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3 - Wounds and Compensation in the Old English Soul and Body Poems

Published online by Cambridge University Press:  17 September 2020

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Summary

Though now usually edited as two separate poems, the Old English Soul and Body I (SB I), preserved in the Vercelli Book, and Soul and Body II (SB II), in the Exeter Book, are variant versions of a single, earlier work. For nearly 120 lines both versions relate a damned soul's invective against the body whose life of sin incurred damnation. SB I alone then contains an additional section in which a blessed soul praises its body for having lived virtuously enough to merit salvation. Arguments over the precise relationship between the longer and shorter versions have tended to dominate the secondary literature. Yet some recent scholarship has also usefully examined the poems for the insights they afford into Anglo- Saxon models of psychology and eschatology. The present essay joins the latter efforts by revisiting some eschatological motifs in Soul and Body, particularly in one passage that has puzzled a majority of modern editors and translators.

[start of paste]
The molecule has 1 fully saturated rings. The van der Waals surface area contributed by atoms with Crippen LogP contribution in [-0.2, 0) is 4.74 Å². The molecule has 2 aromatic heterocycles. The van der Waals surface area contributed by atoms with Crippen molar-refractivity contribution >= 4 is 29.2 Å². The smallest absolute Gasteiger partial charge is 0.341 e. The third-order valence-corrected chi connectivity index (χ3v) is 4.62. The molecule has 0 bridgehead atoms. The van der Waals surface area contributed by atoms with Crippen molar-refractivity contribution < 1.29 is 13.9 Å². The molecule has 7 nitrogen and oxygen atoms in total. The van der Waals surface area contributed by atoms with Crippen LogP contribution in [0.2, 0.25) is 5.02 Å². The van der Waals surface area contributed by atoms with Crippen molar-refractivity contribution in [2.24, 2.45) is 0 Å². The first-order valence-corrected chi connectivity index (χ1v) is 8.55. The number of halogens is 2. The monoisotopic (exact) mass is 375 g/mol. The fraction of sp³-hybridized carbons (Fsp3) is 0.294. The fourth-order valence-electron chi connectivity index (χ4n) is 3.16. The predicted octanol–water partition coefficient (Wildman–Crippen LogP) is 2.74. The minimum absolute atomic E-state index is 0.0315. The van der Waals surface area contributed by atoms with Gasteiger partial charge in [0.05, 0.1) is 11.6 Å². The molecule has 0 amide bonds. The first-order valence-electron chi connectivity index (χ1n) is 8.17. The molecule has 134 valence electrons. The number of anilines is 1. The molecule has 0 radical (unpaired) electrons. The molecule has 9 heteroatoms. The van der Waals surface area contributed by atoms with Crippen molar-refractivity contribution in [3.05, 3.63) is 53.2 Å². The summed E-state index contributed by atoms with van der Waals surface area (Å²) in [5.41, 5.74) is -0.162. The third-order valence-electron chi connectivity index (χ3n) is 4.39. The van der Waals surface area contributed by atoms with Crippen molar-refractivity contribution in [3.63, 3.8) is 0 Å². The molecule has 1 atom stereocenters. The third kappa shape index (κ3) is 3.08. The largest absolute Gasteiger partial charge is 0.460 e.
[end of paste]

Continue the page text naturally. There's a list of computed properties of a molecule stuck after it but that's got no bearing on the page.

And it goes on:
The passage at issue forms a transition from the damned soul's reproaches of the body to its prediction of terrors at the Last Judgment. At SB I 76a / II 71a, the soul begins a long, syntactically strained warning: even if the body enjoys all earthly riches, it would be better off having never been born, or having been born a lower animal, than facing the penalties of sin at Doomsday. The next several lines then imagine that awful event (I quote the slightly shorter version of SB II):

Þonne þu for unc bu ondwyrdan scealt

on þam miclan dæge, þonne eallum monnum beoð

wunde onwrigene, þa þe in worulde ær

firenfulle menn fyrn geworhton,

ðonne wile dryhten sylf dæda gehyran,

æt ealra monna gehwam muþes reorde

wunde wiþerlean. (SB II 82–88a)

As printed here from Muir's edition, the language is not especially difficult to construe except in verse 88a (SB I 95a), which for now I leave untranslated:

Then you [scil. the body] will have to answer for the two of us on that great day, when those wounds that sinners wrought previously in the world, long ago, will be revealed to all human beings, when the Lord himself will want to hear the deeds, wunde wiþerlean [from / to / for] each and every person by speech from the mouth.

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Old English Lexicology and Lexicography
Essays in Honor of Antonette diPaolo Healey
, pp. 51 - 64
Publisher: Boydell & Brewer
Print publication year: 2020

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